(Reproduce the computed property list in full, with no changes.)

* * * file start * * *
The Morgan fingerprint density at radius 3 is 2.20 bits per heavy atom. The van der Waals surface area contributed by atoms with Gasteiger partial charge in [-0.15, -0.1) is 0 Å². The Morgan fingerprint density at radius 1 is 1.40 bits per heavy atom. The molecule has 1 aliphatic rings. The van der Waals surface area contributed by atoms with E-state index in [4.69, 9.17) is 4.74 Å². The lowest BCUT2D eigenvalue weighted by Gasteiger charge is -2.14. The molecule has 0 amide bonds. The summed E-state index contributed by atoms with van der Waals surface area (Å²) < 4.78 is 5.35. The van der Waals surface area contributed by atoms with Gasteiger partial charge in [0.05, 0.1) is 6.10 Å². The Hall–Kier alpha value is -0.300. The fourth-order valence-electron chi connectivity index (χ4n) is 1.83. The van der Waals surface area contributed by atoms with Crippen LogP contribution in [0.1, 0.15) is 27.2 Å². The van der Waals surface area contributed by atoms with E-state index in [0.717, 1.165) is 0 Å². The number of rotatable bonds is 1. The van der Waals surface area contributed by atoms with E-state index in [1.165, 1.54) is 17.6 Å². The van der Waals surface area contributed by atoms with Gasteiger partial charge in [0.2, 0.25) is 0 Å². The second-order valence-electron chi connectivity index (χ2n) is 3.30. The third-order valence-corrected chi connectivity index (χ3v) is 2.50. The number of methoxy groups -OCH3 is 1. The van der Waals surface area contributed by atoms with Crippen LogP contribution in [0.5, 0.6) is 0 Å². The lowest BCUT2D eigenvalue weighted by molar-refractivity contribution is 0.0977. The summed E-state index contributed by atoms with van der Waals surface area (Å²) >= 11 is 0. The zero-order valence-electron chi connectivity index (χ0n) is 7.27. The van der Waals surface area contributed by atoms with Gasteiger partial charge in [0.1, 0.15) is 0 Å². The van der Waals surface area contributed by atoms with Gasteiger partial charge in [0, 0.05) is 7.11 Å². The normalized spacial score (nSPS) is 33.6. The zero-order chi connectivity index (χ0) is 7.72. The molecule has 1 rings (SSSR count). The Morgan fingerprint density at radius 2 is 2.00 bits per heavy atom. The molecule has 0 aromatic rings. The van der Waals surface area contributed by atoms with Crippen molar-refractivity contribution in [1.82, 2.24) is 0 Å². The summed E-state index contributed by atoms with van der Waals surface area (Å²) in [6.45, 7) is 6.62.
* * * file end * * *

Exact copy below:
The Morgan fingerprint density at radius 3 is 2.20 bits per heavy atom. The van der Waals surface area contributed by atoms with Gasteiger partial charge in [-0.15, -0.1) is 0 Å². The Morgan fingerprint density at radius 1 is 1.40 bits per heavy atom. The molecule has 1 aliphatic rings. The van der Waals surface area contributed by atoms with E-state index in [4.69, 9.17) is 4.74 Å². The lowest BCUT2D eigenvalue weighted by Gasteiger charge is -2.14. The molecule has 0 amide bonds. The summed E-state index contributed by atoms with van der Waals surface area (Å²) < 4.78 is 5.35. The van der Waals surface area contributed by atoms with Gasteiger partial charge in [0.05, 0.1) is 6.10 Å². The Hall–Kier alpha value is -0.300. The fourth-order valence-electron chi connectivity index (χ4n) is 1.83. The van der Waals surface area contributed by atoms with Crippen LogP contribution in [0.1, 0.15) is 27.2 Å². The van der Waals surface area contributed by atoms with E-state index in [0.717, 1.165) is 0 Å². The number of rotatable bonds is 1. The van der Waals surface area contributed by atoms with E-state index in [1.165, 1.54) is 17.6 Å². The van der Waals surface area contributed by atoms with Gasteiger partial charge in [0.2, 0.25) is 0 Å². The second-order valence-electron chi connectivity index (χ2n) is 3.30. The third-order valence-corrected chi connectivity index (χ3v) is 2.50. The number of methoxy groups -OCH3 is 1. The van der Waals surface area contributed by atoms with Crippen LogP contribution in [0.5, 0.6) is 0 Å². The lowest BCUT2D eigenvalue weighted by molar-refractivity contribution is 0.0977. The summed E-state index contributed by atoms with van der Waals surface area (Å²) >= 11 is 0. The zero-order valence-electron chi connectivity index (χ0n) is 7.27. The van der Waals surface area contributed by atoms with Gasteiger partial charge in [0.1, 0.15) is 0 Å². The van der Waals surface area contributed by atoms with Gasteiger partial charge in [0, 0.05) is 7.11 Å². The normalized spacial score (nSPS) is 33.6. The zero-order chi connectivity index (χ0) is 7.72. The molecule has 1 rings (SSSR count). The Morgan fingerprint density at radius 2 is 2.00 bits per heavy atom. The molecule has 0 aromatic rings. The van der Waals surface area contributed by atoms with Crippen molar-refractivity contribution in [1.82, 2.24) is 0 Å². The summed E-state index contributed by atoms with van der Waals surface area (Å²) in [6.45, 7) is 6.62.